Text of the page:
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Before this, English literature had owed very much to imitation of foreign models. This imitation was not now at an end; but our literature was no longer limited to it. Men began to create for themselves. With the Elizabethan age England began distinctly to add to the treasure of genius which belongs to all the world.

Spenser.

Queene.'

1. First came the poetical outburst in Edmund Edmund Spenser. He took for his model, in style and language, 1552-1599. Chaucer; but added to him all the grace of his own time. His great poem, the 'Faerie Queene,' is an Faerie allegory which shadows forth the events of his own time, but throws them into a shape so fanciful and picturesque that it makes us wonder how any one could be so thoroughly a poet as to see the events of the day, which to most men are so clouded in details and vulgarities, in so purely poetical a light. Spenser's imagination is so fine, indeed, and his allegory is so subtle, that he has never found very many readers, and has been called rather "the poet's poet;" but how exquisite and refined his poetry is may be seen even from the short specimens of it in this book.

Sidney.

2. The same rich fancy and grace we find in the verse of Sir Philip Sidney, who forms the pattern courtier of Sir Philip his time; brave, tender, chivalrous, and accomplished; 1554-1586, so that his life is itself like that of some hero in a poem. In his prose romance, called the 'Arcadia,' that fancy is carried even to extravagance. It was a fancy

John Lyly. 1553-1601.

so exuberant that it was certain to be exaggerated ;
The manners of the court
the very language used

and so, in the end, it was.
became false and hollow;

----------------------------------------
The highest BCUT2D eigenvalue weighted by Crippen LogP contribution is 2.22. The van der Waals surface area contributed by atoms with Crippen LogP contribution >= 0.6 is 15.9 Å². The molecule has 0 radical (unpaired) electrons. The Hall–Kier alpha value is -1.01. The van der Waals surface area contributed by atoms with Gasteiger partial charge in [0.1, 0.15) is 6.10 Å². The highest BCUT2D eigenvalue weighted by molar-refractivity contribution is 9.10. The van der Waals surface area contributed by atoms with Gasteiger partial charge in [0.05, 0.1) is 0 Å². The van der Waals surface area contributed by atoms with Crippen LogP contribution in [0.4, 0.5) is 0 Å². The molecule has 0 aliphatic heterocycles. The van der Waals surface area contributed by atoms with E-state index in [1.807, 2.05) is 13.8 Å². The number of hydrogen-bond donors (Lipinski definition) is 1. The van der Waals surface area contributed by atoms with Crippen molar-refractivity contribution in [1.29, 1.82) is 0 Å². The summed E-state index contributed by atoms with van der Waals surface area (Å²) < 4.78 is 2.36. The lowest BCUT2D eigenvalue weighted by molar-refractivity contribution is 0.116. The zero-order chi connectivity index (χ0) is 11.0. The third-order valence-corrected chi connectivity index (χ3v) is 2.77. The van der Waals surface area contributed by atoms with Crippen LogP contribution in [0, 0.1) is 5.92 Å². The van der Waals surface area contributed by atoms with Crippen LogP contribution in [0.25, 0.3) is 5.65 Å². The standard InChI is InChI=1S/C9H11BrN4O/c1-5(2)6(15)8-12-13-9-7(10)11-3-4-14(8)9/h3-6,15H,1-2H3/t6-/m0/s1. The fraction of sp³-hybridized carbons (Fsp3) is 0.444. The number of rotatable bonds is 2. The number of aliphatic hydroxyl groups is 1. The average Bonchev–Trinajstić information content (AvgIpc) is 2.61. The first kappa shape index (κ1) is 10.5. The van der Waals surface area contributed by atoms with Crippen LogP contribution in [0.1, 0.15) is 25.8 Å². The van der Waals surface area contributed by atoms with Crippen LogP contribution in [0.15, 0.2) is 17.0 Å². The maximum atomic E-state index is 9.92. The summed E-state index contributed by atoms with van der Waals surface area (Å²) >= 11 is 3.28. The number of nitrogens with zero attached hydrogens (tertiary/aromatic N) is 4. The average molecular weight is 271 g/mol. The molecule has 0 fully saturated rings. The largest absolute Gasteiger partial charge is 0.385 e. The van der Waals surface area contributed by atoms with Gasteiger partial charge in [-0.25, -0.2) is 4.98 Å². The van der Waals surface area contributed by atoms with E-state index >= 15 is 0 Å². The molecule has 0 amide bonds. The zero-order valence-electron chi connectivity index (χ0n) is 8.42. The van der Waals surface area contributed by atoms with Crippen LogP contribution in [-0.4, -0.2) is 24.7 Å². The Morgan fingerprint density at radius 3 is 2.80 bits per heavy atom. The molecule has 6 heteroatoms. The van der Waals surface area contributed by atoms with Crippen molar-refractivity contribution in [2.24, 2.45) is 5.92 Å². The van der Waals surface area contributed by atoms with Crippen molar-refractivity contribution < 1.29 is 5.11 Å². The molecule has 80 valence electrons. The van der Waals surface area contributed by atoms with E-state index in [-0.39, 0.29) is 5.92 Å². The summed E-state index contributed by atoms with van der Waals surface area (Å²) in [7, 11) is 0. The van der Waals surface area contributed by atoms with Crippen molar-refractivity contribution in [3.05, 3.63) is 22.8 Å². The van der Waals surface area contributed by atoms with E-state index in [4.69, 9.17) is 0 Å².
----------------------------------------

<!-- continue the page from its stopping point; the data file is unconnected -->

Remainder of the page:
became artificial, and, as a sort of text-book to this
stilted style, John Lyly wrote his 'Euphues,' which
contains, in a narrative form, precepts on the education
of youth. Towards the close of Elizabeth's reign her
temper became soured, the gaiety of her court departed,
and fancy dwindled into artificiality.

3. Literature then turned the more strongly into a channel which it was already wearing out for itself. Allegory and fanciful conceits were discarded for the more real representation of action and emotion.

And

it was thus that it reached the heart of the people. In the rough theatres, with the rude scenery of the day, to a turbulent audience, the drama began to open the new interest of human action. Dramatic representation in England, as in other countries, may be traced back to the mystery plays acted by the monks in church, upon a Scriptural topic, or illustrating the life of some saint for the religious edification of the audience; but the drama of the Elizabethan age was very different from its original, and its power was owing entirely to the vigour and force with which it represented human passions to a passionate and vigorous age. It began with the minor dramatists, such as Greene, Nash, and their superior, Marlowe, men whose lives reflected their work, impetuous, brawling, fierce; Marlowe died in a tavern riot, and was pursued by the rancour of enemies as an atheist. The rules which classic times had set up

for the conduct of a drama (rules which a later age revived), were set at nought by these vigorous, but lawless writers. Their dramas were bold; the representation of fierce passion was carried to an excess of extravagance.

1564-1616.

4. Then there came to rule the rough and lawless powers of this drama, without limiting their range, he whose name stands first in all our literature, William Shakespeare. To him alone was it given to Shakespeare. reign supreme over such fierce elements. No dramatic rules of time and place fettered him; only the breadth and universal range of his vision saved him from being carried away by the fierceness of one absorbing passion. He throws himself into all his characters, and yet he does so without introducing the least sameness into them; not even the least important fails to show some trait that is all its own. His language is often involved and difficult, but it is with the intricacy of rapid and impetuous utterance that strives to anticipate a thought, and not with the intricacy of artificiality and euphuism (as the strained language of the day was nicknamed, after Lyly's book). In him the creative age of English literature reached its crowning point.